Stack Overflow is a community of 4.7 million programmers, just like you, helping each other.

Join them; it only takes a minute:

Sign up
Join the Stack Overflow community to:
  1. Ask programming questions
  2. Answer and help your peers
  3. Get recognized for your expertise

I am showing timer on user interface in a Java FX 2.0 application. Problem is that when i start a timer on the screen(showing it on label) it starts to increase HEAP size and that is increasing no of Survivors in GC, i checked all its behavior in NetBeans profiler. But when i stopped(i.e. comment) the timer code every thing was working perfectly. I am sharing my timer code if any one can suggest memory leak or any other timer showing procedure to save me from increasing Heap size. Here is my ShowTime code.

  public void startTimer(){
    timeline = new Timeline();
    timeline.setCycleCount(Timeline.INDEFINITE);
    timeline.getKeyFrames().add(
            new KeyFrame(Duration.seconds(1),
            new EventHandler() {
        // KeyFrame event handler
        @Override
        public void handle(Event event) {

         //   System.out.println("Entring time event");
            if (timeSeconds % 60 == 0) {
                mm++;
            }

            pagingTimeLbl.setText(String.format("%02d", mm) + " : " + String.format("%02d", timeSeconds % 60));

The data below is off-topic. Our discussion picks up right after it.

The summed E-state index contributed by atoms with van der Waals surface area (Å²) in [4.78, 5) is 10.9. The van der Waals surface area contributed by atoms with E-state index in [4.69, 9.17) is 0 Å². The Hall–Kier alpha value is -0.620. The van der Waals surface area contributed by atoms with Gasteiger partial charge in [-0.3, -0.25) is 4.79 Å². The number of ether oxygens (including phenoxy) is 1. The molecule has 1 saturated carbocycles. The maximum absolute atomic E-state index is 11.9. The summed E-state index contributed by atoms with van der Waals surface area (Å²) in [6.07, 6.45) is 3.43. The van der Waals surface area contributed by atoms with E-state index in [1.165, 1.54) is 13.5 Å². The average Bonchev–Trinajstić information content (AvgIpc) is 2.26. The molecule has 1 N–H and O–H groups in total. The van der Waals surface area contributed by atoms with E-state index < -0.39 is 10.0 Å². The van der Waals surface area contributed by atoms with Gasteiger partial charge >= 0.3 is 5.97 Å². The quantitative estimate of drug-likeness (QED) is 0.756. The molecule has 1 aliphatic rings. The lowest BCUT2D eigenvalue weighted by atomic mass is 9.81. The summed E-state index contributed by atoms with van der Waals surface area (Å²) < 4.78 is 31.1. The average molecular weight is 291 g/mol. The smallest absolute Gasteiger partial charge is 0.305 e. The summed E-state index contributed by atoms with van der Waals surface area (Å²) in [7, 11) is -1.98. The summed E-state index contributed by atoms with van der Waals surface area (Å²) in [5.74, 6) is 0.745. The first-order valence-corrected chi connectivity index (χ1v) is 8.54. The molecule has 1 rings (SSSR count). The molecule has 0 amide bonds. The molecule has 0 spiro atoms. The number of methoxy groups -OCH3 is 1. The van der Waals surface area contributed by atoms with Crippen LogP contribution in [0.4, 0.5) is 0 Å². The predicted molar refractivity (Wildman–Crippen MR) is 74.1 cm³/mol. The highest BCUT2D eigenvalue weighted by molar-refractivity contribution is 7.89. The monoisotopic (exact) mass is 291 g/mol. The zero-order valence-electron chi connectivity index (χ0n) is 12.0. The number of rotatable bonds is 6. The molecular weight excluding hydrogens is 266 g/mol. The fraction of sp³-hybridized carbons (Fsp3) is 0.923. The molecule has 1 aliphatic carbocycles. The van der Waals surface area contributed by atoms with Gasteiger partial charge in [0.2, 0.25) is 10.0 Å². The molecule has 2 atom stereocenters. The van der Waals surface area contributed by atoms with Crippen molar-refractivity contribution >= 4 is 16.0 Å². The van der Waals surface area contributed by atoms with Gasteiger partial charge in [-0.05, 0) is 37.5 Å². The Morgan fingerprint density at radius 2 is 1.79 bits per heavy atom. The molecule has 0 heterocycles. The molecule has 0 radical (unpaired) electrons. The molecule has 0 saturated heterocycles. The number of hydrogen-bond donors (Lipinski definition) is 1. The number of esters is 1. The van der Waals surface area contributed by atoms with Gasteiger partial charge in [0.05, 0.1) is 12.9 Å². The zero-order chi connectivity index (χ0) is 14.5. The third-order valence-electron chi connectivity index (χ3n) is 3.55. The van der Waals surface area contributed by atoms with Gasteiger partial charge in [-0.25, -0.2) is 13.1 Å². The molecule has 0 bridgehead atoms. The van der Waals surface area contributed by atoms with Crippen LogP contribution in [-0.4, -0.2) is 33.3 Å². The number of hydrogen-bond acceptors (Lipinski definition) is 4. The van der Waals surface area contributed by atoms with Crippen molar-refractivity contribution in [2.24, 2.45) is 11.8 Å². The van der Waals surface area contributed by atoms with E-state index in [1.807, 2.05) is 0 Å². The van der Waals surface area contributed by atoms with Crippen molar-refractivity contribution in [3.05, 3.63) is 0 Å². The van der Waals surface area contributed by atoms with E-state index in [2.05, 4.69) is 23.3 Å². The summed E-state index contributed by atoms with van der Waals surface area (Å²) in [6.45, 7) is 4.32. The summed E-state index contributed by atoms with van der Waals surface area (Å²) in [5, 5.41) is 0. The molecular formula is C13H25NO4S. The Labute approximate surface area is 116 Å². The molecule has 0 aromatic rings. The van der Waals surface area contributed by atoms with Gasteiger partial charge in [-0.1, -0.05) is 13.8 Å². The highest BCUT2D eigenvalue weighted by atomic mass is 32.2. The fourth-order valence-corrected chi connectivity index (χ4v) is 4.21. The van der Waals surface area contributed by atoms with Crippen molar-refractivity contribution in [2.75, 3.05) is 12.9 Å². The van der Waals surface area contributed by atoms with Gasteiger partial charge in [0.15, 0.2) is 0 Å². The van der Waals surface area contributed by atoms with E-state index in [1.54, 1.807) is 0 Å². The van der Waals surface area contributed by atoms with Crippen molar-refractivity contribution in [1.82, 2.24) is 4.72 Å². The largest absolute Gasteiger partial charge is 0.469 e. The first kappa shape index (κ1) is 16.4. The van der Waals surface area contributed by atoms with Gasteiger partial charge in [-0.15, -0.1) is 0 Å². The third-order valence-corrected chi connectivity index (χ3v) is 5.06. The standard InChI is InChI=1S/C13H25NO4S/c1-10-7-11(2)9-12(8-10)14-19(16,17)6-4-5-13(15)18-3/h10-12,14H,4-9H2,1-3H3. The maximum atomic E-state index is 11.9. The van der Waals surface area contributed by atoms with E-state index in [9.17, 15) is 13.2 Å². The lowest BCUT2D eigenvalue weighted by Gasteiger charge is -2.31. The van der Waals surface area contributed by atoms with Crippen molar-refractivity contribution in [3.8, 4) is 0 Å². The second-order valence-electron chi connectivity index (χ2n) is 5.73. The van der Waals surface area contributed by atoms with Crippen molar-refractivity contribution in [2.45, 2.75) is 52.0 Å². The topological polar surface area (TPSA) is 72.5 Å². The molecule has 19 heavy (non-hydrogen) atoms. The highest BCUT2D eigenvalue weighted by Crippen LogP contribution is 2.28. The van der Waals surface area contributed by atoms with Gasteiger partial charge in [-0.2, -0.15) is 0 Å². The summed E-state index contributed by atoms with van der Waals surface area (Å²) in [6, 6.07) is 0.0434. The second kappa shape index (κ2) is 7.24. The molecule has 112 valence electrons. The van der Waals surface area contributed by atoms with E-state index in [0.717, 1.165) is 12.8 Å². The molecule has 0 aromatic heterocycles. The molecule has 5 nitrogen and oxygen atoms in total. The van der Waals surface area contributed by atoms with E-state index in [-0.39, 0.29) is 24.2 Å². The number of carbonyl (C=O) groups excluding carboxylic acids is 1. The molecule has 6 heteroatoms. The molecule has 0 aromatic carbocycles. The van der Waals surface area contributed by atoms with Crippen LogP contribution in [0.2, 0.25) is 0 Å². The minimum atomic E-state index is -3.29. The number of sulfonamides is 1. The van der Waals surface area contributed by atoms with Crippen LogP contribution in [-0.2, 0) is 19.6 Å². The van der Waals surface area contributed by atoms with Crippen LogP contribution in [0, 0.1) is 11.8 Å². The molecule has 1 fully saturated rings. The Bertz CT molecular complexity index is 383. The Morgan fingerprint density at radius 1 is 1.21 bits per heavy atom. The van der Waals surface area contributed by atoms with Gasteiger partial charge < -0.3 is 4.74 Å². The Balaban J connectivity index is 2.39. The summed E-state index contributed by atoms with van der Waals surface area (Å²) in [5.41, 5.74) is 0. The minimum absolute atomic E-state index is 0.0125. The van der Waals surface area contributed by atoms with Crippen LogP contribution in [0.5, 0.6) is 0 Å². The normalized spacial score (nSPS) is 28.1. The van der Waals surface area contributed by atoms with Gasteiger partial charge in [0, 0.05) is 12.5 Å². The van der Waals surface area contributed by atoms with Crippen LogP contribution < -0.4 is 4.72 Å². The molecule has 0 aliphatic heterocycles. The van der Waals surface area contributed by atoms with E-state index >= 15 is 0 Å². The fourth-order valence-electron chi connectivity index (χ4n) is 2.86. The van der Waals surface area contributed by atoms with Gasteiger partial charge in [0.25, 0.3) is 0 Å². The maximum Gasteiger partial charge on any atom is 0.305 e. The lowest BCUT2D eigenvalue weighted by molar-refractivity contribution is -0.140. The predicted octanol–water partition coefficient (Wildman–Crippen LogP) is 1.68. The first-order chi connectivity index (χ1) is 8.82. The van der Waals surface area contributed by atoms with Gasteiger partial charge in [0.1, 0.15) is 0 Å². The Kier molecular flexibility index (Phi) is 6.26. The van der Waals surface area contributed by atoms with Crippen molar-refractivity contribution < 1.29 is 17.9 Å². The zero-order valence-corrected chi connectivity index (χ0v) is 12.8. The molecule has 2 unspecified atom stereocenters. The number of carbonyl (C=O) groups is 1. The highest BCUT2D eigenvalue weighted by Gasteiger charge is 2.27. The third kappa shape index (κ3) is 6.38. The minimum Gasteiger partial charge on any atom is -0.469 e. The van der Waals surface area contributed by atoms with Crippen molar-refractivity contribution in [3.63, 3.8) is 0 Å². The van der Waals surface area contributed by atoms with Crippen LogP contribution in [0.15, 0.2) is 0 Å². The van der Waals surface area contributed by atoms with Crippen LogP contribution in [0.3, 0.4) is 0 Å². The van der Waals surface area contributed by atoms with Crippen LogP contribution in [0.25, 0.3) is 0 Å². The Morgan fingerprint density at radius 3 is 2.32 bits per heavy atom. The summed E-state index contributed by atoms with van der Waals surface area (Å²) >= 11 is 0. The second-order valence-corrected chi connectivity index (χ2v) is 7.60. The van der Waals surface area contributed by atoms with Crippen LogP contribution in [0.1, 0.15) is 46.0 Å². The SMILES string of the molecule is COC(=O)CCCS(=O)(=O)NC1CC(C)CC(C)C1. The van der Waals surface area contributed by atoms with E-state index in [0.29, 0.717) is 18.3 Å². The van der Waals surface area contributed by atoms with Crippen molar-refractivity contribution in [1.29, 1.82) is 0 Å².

if(paging.getPriority()){
                pagingPanelGrid.setStyle(timeSeconds%2==0?"-fx-border: 2px solid; -fx-border-color: red;":"-fx-border: 2px solid; -fx-border-color: black;");
            }

            if (timeSeconds <= 0) {
                timeline.stop();
            }
            timeSeconds++;
        }
    }));
    timeline.playFromStart();
}
share|improve this question
1  
The possible sources are: String.format which creates a temporary string and the setStyle method. The former should not create any issues. I don't know how the latter is implemented - you could try removing the setStyle line to see if it makes a difference – assylias Sep 4 '13 at 10:14
    
Tried by did't find any luck. – Haseeb Wali Sep 6 '13 at 9:12
    
You should use a profiler (jProfiler for example) to see what objects are being created. – ppeterka Sep 13 '13 at 8:56

Your Answer

 
discard

By posting your answer, you agree to the privacy policy and terms of service.

Browse other questions tagged or ask your own question.